Japan has its fair share of ghosts. The stories about them have been passed down through the generations, mesmerizing us with their mystery even as they scare a few years off our lives. Most are the stuff of oral legend, related to young children by an older sibling or friend (followed by a sleepless night). Like most oral traditions, much has been lost. It is lucky then, that Lafcadio Hearn collected so many tales of the weird in books such as "Kwaidan". Mimi Nashi Hoichi is one such story. The full story is online here. Below is a summary, but Hearn spins it so well that it deserves to be read in full.
Hoichi was a young, talented and poor biwa player. He was also blind. While staying with a local priest, Hoichi is summoned to play for a personage of great importance. He does, with great (and slightly odd) success, and is invited back to play again. It turns out that his audience are ghosts, and since he has already been tricked by them once, they have some power over him. Recognizing the danger, the monk instructs his acolytes to write the Hannya-shin-kuo (a Buddhist script) on Hoichi's body). They do so, and when the ghost comes to summon Hoichi that night, all he sees are Hoichi's ears. Which the ghost then takes, to prove to his master that he has done his duty. Unfortunately, the ears were still attached to Hoichi. The acolytes had forgotten to write anything on Hoichi's ears, rendering them visible to the ghost. Poor, blind Hoichi managed to keep quiet the whole time too. Good man.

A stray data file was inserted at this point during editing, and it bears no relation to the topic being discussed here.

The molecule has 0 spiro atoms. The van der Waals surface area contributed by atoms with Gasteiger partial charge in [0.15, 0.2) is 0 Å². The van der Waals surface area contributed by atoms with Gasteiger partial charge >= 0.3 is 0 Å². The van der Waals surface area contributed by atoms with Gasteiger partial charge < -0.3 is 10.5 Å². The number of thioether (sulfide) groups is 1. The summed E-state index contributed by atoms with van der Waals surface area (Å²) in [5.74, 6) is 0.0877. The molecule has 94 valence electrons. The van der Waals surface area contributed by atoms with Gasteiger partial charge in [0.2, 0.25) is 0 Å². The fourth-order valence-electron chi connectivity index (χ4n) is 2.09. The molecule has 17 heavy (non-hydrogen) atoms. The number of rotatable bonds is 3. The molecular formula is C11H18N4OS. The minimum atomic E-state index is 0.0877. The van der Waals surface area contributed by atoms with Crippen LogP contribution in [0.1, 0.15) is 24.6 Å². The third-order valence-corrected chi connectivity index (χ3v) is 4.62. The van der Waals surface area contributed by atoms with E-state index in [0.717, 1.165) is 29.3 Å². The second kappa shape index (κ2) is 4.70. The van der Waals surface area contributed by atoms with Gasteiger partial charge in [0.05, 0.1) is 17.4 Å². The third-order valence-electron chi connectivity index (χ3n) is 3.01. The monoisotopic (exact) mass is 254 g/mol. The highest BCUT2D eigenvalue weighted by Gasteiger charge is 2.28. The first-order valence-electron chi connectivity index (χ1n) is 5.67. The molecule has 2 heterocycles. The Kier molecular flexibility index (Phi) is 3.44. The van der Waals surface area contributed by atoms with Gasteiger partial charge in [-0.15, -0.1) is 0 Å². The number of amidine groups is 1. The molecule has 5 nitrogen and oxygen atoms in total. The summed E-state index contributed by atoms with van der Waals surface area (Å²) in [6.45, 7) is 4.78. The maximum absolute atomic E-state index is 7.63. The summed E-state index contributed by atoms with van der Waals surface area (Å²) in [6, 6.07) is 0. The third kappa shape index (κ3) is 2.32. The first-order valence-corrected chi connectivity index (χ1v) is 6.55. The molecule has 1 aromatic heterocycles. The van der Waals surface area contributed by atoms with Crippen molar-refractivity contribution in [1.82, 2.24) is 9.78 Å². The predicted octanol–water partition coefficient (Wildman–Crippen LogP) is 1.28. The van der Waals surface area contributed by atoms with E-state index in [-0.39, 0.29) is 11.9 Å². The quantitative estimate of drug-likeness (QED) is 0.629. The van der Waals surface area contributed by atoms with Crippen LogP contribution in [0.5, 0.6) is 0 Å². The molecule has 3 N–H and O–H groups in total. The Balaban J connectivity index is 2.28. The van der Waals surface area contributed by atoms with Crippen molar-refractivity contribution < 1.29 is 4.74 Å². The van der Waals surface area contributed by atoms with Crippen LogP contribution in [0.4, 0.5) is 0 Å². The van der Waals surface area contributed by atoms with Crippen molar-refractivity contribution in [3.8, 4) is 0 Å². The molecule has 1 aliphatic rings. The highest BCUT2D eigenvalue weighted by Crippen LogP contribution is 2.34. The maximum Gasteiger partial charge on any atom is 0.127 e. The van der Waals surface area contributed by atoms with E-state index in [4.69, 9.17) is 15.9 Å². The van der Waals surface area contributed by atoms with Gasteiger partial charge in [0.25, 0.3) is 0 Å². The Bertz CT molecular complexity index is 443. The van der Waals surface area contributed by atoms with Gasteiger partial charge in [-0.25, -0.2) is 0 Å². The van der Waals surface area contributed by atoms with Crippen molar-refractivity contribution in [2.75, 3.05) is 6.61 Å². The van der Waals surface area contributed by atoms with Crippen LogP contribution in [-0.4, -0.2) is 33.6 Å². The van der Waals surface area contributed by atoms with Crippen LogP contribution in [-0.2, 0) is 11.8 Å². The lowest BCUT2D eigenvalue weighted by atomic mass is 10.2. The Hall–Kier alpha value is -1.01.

Biwa players shaved their heads like monks, thus the baldness. This explains why, in the version of the story my astonishing wife heard as a child, Hoichi was a monk. Luckily, she was able to make up for this by supplying me with a copy of the Hannya-shin-kyo. The actual writing is a whole lot longer than what is shown here. It also reminded me why I rarely include text in my work. Even though it was a royal pain to cut out, I've got to admit that it sounds really cool when chanted. Now all I need to do is decide whether I like the red, or if a starker (and less gory) color scheme suits the tale better.